Cochener aims to break barriers for transgender athletes


Lily Middleton

Oregon State University cheerleader Oliver Cochener posing in the OSU cheer locker room in Corvallis, Ore. on March 30. Cochener is OSU’s first and only transgender cheerleader, and hopes to bring awareness towards transgender athletes around the country.

Georgina Paez, Sports Contributor

With a new gender, new pronouns and new identity, it takes a brave individual to live out their changed identity in a world that is not quite as open-minded as one would like it to be.

Oliver Cochener is Oregon State’s first and only transgender cheerleader. He is a 22-year- old student on the pre-med track, hoping to attend medical school after his time at OSU.

Cochener began his journey as a collegiate- level cheerleader during his first year at a university on the opposite side of the sidelines.

“I used to be in the marching band at the University of Oregon,” Cochener said. “I was sitting in the stands during a football game, and I saw the cheerleaders down at the edge of the field. I was like ‘Oh, that looks fun!’ So, I decided to quit marching band and became a college cheerleader.”

Even though his entrance into the world of cheerleading happened somewhat recently, Cochener knew he was a part of the LGBTQ+ community early on in his life. When asked about when he knew he wanted to be different from what he was born biologically, Cochener answered with “always.”

“I just enjoyed boy’s toys as a kid and always wanted to dress masculine,” Cochener said. “I

think I knew for sure that I wanted to [transition] around the age of 12. I initially went to private school all the way up until middle school, so I didn’t really know that the LGBTQ+ community was a thing.”

So now, Cochener, who identifies as male and uses he/him/his pronouns, is a proud cheerleader. But despite the good times he has experienced living his life authentically, there have been plenty of hardships as well. Aside from the many injections and surgeries he went through to physically transition, when asked what the hardest part about the transition process was, he said that it was the judgment of others.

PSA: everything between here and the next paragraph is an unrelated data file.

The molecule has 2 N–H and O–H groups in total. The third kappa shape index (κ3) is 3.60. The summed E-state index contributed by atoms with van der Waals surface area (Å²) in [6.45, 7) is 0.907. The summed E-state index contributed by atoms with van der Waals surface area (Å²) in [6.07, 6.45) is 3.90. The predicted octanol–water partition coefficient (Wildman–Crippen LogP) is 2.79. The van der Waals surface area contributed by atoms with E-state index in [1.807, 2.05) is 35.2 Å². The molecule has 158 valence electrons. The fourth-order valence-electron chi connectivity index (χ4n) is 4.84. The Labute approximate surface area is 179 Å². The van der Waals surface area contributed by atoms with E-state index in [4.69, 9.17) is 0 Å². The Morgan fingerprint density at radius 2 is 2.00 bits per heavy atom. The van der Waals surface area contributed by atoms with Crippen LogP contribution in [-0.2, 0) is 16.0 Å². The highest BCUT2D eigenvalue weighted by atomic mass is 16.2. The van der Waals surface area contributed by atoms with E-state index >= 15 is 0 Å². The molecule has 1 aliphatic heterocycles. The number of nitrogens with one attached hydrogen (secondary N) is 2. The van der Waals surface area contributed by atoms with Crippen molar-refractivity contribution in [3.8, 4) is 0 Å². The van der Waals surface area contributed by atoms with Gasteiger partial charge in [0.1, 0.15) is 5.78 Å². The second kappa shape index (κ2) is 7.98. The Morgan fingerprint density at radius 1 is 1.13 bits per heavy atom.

“No matter what age it’s been, no matter where I go or what I do, people always have nasty things to say,” Cochener said. “Of the things I’ve gone through, it’s just a constant thing, you know? You see it when other athletes succeed, you’re gonna see it anywhere and everywhere. Even if it’s not about you. It’s kind of about you”.

This can be seen in the backlash trans athletes experience in the world of sports. A well- known example is Lia Thomas’s experience as a transgender woman and athlete. Thomas was a Penn State University swimmer who became the first transgender athlete to win a Division- One National Title.

Cochener said he believes that those advocating for transgender athletes to be prohibited from competing are actually contributing to the problem.

“My biggest thoughts are with such regula- tions on all of those things that people seem to want, it’s actually affecting the women in those sports more than it’s helping in any way that they see fit,” Cochener said. “I mean, you’re seeing women being turned down from being able to compete because they have too high levels of testosterone that’s naturally occurring. So, I think it’s a little ridiculous that people try to gatekeep those kinds of things when obviously, the NCAA has done their due diligence to already best serve the transgender community”.

Something that has helped Oliver with the trials and tribulations has been the sport itself. “I have found that every time I go do cheer, nothing else matters,” Cochener said. “Like what you’re doing at that moment, really is what’s important. So, it’s easy to forget about those kinds of things. It’s been a pretty welcoming community overall to go into.”

In regards to any athlete who wants to transition, but is nervous or scared, especially as a student-athlete, Cochener said they should just do it.

“I know that it’s terrifying and there’s moments where you really question a lot of things,” Cochener said. “But you never know until you do it. Every single day will present a different kind of challenge. And if you already feel that way internally, you’re either going to have to sit in the discomfort of feelings that way and never transition. Or you’re going to find comfort in yourself and experience slight discomfort from those around you.”

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